Vietnamese are just not as obsessed ... they don't snack as much and usually don't come back from a lunch break with a bag of goodies to get them through the afternoon, as Thai office workers do. They will accept convenience over tastiness. An inquiry about where to get the best banh cuon does not elicit an impassioned debate among a bunch of Saigonese, as a similar inquiry about the best grilled chicken would among a group of BKK'ers. And that, I think, is why food here is more uneven. Eating at a Saigon com (rice) shop just bec. it's packed with locals does not guarantee the food will be great. Of course there are some individual hounds here, and there is some truly fantastic stuff to be had --- but there is not-very-good stuff as well, and business at the places offering it doesn't seem to suffer for the lack of quality. The OP asked about places that it's "tough to get a bad meal" -- it's not that tough here, at least to get a "just OK, don't think I'll go back there" kind of meal.

                                I don't mean it as an insult, but I think it's a valid observation. One could mull over the reasons for it for days. Surely every hound that reads this board can think of a place they've been that made them think, "now THIS is a region of obsessed food lovers!" I think food is always *consistently* tastier (high-end to low-end and across the board in categories) in areas populated primarily by those kinds of people.

                          3. Chicago
                            So long as you stick to Vienna Dog Haunts
                            you are guaranteed a mind bending cullinary exerience
                            as basic as mee goering in KL
                            or Soupe l'Onion at Les Halles.

                            Winter

                            1. I have 5 cities where I normally get consistently good meals :

                              1) New York, USA
                              2) Paris, France
                              3) Tokyo, Japan
                              4) Hong Kong, China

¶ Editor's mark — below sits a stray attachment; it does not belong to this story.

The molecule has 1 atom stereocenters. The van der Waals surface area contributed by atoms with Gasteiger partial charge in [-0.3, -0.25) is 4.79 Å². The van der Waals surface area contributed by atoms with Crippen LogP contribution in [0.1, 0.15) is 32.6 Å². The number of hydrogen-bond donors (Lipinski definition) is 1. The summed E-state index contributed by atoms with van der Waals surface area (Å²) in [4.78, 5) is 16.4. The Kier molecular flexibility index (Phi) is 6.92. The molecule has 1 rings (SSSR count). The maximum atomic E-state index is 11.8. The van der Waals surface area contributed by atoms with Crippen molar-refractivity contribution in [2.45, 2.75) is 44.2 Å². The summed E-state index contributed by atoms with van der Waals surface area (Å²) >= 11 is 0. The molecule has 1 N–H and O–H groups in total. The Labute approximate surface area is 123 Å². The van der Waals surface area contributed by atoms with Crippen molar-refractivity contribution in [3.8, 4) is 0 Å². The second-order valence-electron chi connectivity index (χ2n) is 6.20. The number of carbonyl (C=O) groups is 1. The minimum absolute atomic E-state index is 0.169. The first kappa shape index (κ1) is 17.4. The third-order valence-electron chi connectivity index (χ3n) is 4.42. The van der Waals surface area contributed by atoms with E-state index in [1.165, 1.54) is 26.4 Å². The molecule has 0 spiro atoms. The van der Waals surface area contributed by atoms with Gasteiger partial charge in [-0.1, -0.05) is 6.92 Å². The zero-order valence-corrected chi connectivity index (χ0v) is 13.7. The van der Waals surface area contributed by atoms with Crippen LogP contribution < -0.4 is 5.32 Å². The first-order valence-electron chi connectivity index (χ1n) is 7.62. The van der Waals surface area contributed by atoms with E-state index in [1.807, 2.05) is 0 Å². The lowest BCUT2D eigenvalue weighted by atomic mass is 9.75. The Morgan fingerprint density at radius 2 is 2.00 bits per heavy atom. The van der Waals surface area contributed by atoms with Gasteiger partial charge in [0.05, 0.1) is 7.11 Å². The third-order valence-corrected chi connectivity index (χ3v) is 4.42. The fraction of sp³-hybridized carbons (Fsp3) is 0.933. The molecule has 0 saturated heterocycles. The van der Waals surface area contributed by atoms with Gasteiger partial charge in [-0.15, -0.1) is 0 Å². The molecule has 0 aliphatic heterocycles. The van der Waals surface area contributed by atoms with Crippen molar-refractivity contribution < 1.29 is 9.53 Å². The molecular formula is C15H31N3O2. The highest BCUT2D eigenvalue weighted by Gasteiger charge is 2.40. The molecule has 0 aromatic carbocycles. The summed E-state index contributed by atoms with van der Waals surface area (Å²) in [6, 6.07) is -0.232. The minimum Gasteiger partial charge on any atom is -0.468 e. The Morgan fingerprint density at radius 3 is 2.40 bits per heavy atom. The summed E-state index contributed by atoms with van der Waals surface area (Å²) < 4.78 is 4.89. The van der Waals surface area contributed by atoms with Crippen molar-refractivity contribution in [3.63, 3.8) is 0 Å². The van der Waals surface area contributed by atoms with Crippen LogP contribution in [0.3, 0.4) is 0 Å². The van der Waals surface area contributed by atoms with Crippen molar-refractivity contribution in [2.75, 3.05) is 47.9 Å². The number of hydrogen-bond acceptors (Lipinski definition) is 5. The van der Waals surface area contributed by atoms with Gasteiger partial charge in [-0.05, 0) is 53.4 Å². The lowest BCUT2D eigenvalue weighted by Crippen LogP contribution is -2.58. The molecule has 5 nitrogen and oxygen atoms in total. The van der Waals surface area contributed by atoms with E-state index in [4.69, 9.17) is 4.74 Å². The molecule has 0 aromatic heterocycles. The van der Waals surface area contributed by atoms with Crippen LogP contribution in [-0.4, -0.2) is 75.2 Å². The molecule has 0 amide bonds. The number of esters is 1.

5) Jakarta, Indonesia

                              2 Replies
                              1. re: CC

                                My top 5 cities for food are:

                                1) Tokyo, Japan
                                2) Saigon, Vietnam
                                3) Bangkok, Thailand
                                4) Buenos Aires, Argentina
                                5) Rome, Italy

                                1. re: jwobkk

                                  Definitely agree with Tokyo as a #1 - my only complaint there is that the portions are too tiny.

                                1. It's not necessarily tough to get a bad meal in New York City, but it's easy to get a good one.

                                  1. i agree with Maya-- Oaxaca is unreal, as are other parts of Mexico.

                                    1. Agree on Oaxaca, and add Burgundy. They take their food and wine seriously - not pretentiously, though. Whether casual or formal, they don't eat, they dine.

                                      1. Sicily, at least the area from Taormina to Catania. A few years ago I spent three months living in a fishing village below Acireale and trying a lot of places in Catania and points along the coast. We ate almost exclusively seafood, it being summer, pizza, and other moderate to low-priced food, and I can't remember a bad meal. I rarely eat Italian in New York after that. The flavor pales so in comparison. I did know a lot of locals and was perhaps steered away from bad places, but I don't remember anyone even talking about a bad place.